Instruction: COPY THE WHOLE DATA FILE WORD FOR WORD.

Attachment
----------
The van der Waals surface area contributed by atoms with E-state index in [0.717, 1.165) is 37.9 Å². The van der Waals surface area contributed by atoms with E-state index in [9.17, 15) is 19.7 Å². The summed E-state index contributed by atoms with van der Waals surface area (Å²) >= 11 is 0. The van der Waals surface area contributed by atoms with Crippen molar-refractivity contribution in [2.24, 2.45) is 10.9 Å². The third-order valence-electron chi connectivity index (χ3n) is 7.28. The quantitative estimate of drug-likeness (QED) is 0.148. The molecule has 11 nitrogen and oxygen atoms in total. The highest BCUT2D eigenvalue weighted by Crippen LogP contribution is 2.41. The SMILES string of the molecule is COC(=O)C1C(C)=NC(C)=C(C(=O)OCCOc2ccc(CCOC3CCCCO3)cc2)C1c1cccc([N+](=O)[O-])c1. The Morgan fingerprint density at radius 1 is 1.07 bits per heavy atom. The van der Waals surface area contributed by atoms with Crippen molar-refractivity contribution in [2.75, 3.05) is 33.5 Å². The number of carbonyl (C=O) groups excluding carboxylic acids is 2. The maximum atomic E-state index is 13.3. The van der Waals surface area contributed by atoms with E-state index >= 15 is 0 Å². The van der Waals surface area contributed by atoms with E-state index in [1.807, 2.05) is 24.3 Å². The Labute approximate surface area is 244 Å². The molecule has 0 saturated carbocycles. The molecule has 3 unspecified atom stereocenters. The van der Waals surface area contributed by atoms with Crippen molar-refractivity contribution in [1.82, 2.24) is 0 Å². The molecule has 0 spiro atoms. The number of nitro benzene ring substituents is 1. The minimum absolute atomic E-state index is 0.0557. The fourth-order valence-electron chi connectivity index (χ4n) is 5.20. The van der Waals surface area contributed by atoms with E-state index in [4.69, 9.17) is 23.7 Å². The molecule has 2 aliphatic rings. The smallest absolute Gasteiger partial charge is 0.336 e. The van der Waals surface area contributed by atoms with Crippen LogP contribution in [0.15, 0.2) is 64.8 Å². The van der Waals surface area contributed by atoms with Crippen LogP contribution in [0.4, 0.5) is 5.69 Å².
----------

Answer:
The van der Waals surface area contributed by atoms with E-state index in [0.717, 1.165) is 37.9 Å². The van der Waals surface area contributed by atoms with E-state index in [9.17, 15) is 19.7 Å². The summed E-state index contributed by atoms with van der Waals surface area (Å²) >= 11 is 0. The van der Waals surface area contributed by atoms with Crippen molar-refractivity contribution in [2.24, 2.45) is 10.9 Å². The third-order valence-electron chi connectivity index (χ3n) is 7.28. The quantitative estimate of drug-likeness (QED) is 0.148. The molecule has 11 nitrogen and oxygen atoms in total. The highest BCUT2D eigenvalue weighted by Crippen LogP contribution is 2.41. The SMILES string of the molecule is COC(=O)C1C(C)=NC(C)=C(C(=O)OCCOc2ccc(CCOC3CCCCO3)cc2)C1c1cccc([N+](=O)[O-])c1. The Morgan fingerprint density at radius 1 is 1.07 bits per heavy atom. The van der Waals surface area contributed by atoms with Crippen molar-refractivity contribution in [2.75, 3.05) is 33.5 Å². The number of carbonyl (C=O) groups excluding carboxylic acids is 2. The maximum atomic E-state index is 13.3. The van der Waals surface area contributed by atoms with E-state index >= 15 is 0 Å². The van der Waals surface area contributed by atoms with E-state index in [1.807, 2.05) is 24.3 Å². The Labute approximate surface area is 244 Å². The molecule has 0 saturated carbocycles. The molecule has 3 unspecified atom stereocenters. The van der Waals surface area contributed by atoms with Crippen molar-refractivity contribution in [1.82, 2.24) is 0 Å². The molecule has 0 spiro atoms. The number of nitro benzene ring substituents is 1. The minimum absolute atomic E-state index is 0.0557. The fourth-order valence-electron chi connectivity index (χ4n) is 5.20. The van der Waals surface area contributed by atoms with E-state index in [4.69, 9.17) is 23.7 Å². The molecule has 2 aliphatic rings. The smallest absolute Gasteiger partial charge is 0.336 e. The van der Waals surface area contributed by atoms with Crippen LogP contribution in [0.15, 0.2) is 64.8 Å². The van der Waals surface area contributed by atoms with Crippen LogP contribution in [0.4, 0.5) is 5.69 Å².